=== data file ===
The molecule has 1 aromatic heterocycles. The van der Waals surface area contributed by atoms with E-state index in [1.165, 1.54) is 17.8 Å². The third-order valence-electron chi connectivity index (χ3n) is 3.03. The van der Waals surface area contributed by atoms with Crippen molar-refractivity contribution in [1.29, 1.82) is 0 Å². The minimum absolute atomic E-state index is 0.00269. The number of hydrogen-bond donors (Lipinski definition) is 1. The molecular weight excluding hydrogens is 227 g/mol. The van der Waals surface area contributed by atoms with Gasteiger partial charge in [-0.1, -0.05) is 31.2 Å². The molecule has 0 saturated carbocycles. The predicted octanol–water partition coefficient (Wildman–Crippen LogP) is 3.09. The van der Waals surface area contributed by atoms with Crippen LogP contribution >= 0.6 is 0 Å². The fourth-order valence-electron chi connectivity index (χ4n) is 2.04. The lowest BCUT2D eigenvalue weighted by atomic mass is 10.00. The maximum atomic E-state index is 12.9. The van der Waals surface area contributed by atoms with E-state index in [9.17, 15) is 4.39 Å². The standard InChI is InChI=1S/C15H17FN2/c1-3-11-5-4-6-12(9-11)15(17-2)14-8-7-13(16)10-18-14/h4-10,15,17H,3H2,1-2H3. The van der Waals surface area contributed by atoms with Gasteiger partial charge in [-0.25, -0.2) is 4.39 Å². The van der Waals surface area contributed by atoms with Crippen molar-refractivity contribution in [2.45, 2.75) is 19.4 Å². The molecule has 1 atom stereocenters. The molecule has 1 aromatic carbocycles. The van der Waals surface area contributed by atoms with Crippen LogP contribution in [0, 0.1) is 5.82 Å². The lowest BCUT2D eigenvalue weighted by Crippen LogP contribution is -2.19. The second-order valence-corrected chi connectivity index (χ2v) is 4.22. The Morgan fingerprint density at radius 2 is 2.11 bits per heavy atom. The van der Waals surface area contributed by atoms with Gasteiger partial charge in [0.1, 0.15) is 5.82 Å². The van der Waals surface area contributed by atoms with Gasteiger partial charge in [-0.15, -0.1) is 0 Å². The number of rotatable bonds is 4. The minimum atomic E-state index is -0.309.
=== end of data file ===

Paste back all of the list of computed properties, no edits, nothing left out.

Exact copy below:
The molecule has 1 aromatic heterocycles. The van der Waals surface area contributed by atoms with E-state index in [1.165, 1.54) is 17.8 Å². The third-order valence-electron chi connectivity index (χ3n) is 3.03. The van der Waals surface area contributed by atoms with Crippen molar-refractivity contribution in [1.29, 1.82) is 0 Å². The minimum absolute atomic E-state index is 0.00269. The number of hydrogen-bond donors (Lipinski definition) is 1. The molecular weight excluding hydrogens is 227 g/mol. The van der Waals surface area contributed by atoms with Gasteiger partial charge in [-0.1, -0.05) is 31.2 Å². The molecule has 0 saturated carbocycles. The predicted octanol–water partition coefficient (Wildman–Crippen LogP) is 3.09. The van der Waals surface area contributed by atoms with Crippen LogP contribution >= 0.6 is 0 Å². The fourth-order valence-electron chi connectivity index (χ4n) is 2.04. The lowest BCUT2D eigenvalue weighted by atomic mass is 10.00. The maximum atomic E-state index is 12.9. The van der Waals surface area contributed by atoms with E-state index in [9.17, 15) is 4.39 Å². The standard InChI is InChI=1S/C15H17FN2/c1-3-11-5-4-6-12(9-11)15(17-2)14-8-7-13(16)10-18-14/h4-10,15,17H,3H2,1-2H3. The van der Waals surface area contributed by atoms with Gasteiger partial charge in [-0.25, -0.2) is 4.39 Å². The van der Waals surface area contributed by atoms with Crippen molar-refractivity contribution in [2.45, 2.75) is 19.4 Å². The molecule has 1 atom stereocenters. The molecule has 1 aromatic carbocycles. The van der Waals surface area contributed by atoms with Crippen LogP contribution in [0, 0.1) is 5.82 Å². The lowest BCUT2D eigenvalue weighted by Crippen LogP contribution is -2.19. The second-order valence-corrected chi connectivity index (χ2v) is 4.22. The Morgan fingerprint density at radius 2 is 2.11 bits per heavy atom. The van der Waals surface area contributed by atoms with Gasteiger partial charge in [0.1, 0.15) is 5.82 Å². The van der Waals surface area contributed by atoms with Gasteiger partial charge in [-0.15, -0.1) is 0 Å². The number of rotatable bonds is 4. The minimum atomic E-state index is -0.309.